One day in 2012, when I was visiting the Osage Nation Museum, in Oklahoma, I saw a panoramic photograph on the wall.
Taken in 1924, the picture showed a seemingly innocent pageant of members of the tribe alongside white settlers, but a section had been cut out. When I asked the museum director why, she said it contained the image of a figure so frightening that she’d decided to remove it. She then pointed to the missing panel and said, “The devil was standing right there.”
My new book, Killers of the Flower Moon: The Osage Murders and the Birth of the FBI, grew out of trying to understand who that figure was, and the investigation led me to one the most sinister crimes in American history. In the early 20th century, the members of the Osage Nation became the richest people per capita in the world, after oil was discovered under their reservation. Then they began to be mysteriously murdered off.
In 1923, after the death toll reached more than two dozen, the case was taken up by the Bureau of Investigation, then an obscure branch of the Justice Department, which was later renamed the Federal Bureau of Investigation. It was among the F.B.I.’s first major homicide investigations.
During my research, I collected an extensive archive of photographs. They provide another essential means of documenting a crime largely forgotten by history. What follows is a collection of some of the most revealing photographs, as well as a clip of related film footage.
In the early 1870s, the Osage were driven from their lands in Kansas onto a rocky, presumably worthless reservation in what was then Indian Territory, and would later become part of Oklahoma. This photograph shows an Osage camp on their new reservation:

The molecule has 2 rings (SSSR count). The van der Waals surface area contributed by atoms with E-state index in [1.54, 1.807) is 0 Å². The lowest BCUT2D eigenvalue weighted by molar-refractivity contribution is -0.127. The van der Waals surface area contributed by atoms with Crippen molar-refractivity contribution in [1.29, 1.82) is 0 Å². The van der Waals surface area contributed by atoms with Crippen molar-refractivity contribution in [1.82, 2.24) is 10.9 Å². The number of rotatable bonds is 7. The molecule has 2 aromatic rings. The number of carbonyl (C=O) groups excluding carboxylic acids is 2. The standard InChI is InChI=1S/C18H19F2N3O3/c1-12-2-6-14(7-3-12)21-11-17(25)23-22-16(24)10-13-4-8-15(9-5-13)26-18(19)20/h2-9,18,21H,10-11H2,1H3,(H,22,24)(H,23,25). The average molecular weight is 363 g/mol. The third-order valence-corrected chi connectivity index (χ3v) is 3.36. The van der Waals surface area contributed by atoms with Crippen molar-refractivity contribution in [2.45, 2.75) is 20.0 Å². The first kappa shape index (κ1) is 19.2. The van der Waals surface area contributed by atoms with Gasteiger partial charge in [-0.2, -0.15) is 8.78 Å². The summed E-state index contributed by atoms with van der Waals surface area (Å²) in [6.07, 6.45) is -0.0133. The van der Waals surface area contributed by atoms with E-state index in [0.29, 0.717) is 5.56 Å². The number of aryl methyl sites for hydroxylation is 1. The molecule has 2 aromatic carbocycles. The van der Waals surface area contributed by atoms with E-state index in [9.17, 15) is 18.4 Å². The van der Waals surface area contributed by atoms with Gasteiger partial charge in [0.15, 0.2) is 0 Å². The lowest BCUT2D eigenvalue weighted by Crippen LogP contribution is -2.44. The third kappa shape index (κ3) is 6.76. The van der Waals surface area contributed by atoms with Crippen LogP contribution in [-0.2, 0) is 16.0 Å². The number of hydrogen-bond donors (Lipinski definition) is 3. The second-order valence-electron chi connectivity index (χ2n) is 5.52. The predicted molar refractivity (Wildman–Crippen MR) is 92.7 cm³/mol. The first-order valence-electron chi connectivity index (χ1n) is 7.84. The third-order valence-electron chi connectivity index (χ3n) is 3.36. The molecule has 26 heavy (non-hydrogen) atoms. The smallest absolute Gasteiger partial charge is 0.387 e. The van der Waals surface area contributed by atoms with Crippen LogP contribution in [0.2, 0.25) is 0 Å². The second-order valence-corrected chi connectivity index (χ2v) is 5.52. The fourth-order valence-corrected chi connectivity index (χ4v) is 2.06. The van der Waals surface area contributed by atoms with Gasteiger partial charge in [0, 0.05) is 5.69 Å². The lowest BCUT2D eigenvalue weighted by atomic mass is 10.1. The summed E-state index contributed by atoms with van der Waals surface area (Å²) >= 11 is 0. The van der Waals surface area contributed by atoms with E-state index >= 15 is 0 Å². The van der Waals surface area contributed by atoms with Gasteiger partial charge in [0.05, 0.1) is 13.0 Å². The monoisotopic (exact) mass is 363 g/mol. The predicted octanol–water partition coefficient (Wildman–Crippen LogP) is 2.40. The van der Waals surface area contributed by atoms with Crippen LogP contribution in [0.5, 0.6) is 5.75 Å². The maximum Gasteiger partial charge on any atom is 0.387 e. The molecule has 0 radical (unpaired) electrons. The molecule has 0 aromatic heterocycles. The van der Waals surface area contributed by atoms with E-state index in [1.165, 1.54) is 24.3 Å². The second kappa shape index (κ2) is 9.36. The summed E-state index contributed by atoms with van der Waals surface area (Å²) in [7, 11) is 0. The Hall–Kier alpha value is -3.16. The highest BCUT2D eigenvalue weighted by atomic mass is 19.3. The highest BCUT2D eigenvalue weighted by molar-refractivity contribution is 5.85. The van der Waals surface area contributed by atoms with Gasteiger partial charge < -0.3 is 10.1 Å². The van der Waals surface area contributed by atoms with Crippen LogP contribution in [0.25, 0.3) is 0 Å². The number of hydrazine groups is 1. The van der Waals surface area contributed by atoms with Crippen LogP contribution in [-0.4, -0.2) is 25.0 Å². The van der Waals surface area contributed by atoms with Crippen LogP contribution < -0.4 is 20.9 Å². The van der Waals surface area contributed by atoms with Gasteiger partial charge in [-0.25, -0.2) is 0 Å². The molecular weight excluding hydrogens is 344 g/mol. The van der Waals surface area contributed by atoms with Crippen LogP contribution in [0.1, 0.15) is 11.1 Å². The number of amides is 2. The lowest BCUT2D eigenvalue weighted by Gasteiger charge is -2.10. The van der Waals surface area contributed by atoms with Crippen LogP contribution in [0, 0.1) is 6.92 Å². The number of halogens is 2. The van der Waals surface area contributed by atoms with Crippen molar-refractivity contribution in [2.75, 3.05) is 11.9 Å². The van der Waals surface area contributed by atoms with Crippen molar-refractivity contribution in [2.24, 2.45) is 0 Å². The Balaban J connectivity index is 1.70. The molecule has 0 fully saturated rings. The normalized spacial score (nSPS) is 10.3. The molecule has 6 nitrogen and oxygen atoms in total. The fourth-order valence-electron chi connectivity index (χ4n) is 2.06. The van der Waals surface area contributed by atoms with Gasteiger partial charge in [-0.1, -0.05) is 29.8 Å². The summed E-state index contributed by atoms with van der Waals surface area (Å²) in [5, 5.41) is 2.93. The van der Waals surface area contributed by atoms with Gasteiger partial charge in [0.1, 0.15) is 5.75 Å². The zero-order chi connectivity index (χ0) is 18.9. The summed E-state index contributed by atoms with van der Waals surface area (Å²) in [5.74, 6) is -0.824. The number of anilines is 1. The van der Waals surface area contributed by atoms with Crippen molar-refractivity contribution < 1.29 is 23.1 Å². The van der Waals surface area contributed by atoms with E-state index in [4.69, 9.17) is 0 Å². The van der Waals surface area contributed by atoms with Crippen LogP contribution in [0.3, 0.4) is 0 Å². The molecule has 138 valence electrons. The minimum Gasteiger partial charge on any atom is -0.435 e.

Around the turn of the century, oil deposits were discovered under this land. To extract that oil, prospectors had to pay the 2,000 or so registered members of the tribe for leases and royalties. In 1923, these Osage received collectively what would be worth today more than $400 million. At the time, it was said that whereas a typical American might own a car, each Osage owned eleven of them.
The footage below—recorded by an Osage in the 1920s and shared with me by a descendant, Meg Standingbear Jennings—provides a glimpse of what the region looked like during the oil boom.
Demand for access to the vast oil deposits under the reservation was so great that there were regular auctions for leases held in Pawhuska, a city in Osage County. Oilmen, such as J.P. Getty and Frank Phillips, would bid in the shade of a stately tree, which became known as the Million Dollar Elm.
As the Osage’s prosperity increased, members of the tribe began to die under mysterious circumstances. The family of one Osage in particular, Mollie Burkhart, became a prime target of the conspiracy.
In many ways, Mollie, who was born in 1886, straddled not only two centuries but two civilizations. She grew up in a lodge, speaking Osage; within a few decades, she lived in a mansion and was a married to white settler.
One night in May of 1921, Mollie’s older sister, Anna Brown, disappeared.